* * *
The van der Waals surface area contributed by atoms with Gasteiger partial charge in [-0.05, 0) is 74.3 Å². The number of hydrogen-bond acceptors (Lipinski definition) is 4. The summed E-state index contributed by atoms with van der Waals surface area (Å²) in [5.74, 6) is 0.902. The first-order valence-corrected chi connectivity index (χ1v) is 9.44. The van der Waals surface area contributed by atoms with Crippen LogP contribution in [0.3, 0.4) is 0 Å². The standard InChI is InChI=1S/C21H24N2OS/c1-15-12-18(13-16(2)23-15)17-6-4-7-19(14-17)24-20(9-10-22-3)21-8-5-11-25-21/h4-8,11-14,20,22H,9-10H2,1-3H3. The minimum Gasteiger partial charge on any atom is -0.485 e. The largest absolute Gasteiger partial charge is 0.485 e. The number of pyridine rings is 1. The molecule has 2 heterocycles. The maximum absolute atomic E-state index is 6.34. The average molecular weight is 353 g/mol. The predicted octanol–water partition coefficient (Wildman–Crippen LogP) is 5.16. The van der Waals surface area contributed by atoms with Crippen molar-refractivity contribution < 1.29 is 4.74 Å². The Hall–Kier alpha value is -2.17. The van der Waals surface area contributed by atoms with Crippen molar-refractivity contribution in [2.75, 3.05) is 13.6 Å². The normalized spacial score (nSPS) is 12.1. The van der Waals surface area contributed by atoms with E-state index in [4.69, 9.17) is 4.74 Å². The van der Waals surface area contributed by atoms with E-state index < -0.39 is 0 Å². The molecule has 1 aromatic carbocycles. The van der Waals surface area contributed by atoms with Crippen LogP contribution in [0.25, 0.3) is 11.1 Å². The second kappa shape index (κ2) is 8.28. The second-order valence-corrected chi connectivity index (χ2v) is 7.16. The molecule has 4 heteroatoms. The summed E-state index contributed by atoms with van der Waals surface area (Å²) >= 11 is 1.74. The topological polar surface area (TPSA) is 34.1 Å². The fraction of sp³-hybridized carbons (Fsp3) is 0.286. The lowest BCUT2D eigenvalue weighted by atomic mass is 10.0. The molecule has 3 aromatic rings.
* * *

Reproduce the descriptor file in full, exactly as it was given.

The van der Waals surface area contributed by atoms with Gasteiger partial charge in [-0.05, 0) is 74.3 Å². The number of hydrogen-bond acceptors (Lipinski definition) is 4. The summed E-state index contributed by atoms with van der Waals surface area (Å²) in [5.74, 6) is 0.902. The first-order valence-corrected chi connectivity index (χ1v) is 9.44. The van der Waals surface area contributed by atoms with Crippen LogP contribution in [0.3, 0.4) is 0 Å². The standard InChI is InChI=1S/C21H24N2OS/c1-15-12-18(13-16(2)23-15)17-6-4-7-19(14-17)24-20(9-10-22-3)21-8-5-11-25-21/h4-8,11-14,20,22H,9-10H2,1-3H3. The minimum Gasteiger partial charge on any atom is -0.485 e. The largest absolute Gasteiger partial charge is 0.485 e. The number of pyridine rings is 1. The molecule has 2 heterocycles. The maximum absolute atomic E-state index is 6.34. The average molecular weight is 353 g/mol. The predicted octanol–water partition coefficient (Wildman–Crippen LogP) is 5.16. The van der Waals surface area contributed by atoms with Crippen molar-refractivity contribution < 1.29 is 4.74 Å². The Hall–Kier alpha value is -2.17. The van der Waals surface area contributed by atoms with Crippen molar-refractivity contribution in [2.75, 3.05) is 13.6 Å². The normalized spacial score (nSPS) is 12.1. The van der Waals surface area contributed by atoms with E-state index in [4.69, 9.17) is 4.74 Å². The van der Waals surface area contributed by atoms with E-state index < -0.39 is 0 Å². The molecule has 1 aromatic carbocycles. The van der Waals surface area contributed by atoms with Crippen LogP contribution in [0.25, 0.3) is 11.1 Å². The second kappa shape index (κ2) is 8.28. The second-order valence-corrected chi connectivity index (χ2v) is 7.16. The molecule has 4 heteroatoms. The summed E-state index contributed by atoms with van der Waals surface area (Å²) >= 11 is 1.74. The topological polar surface area (TPSA) is 34.1 Å². The fraction of sp³-hybridized carbons (Fsp3) is 0.286. The lowest BCUT2D eigenvalue weighted by atomic mass is 10.0. The molecule has 3 aromatic rings.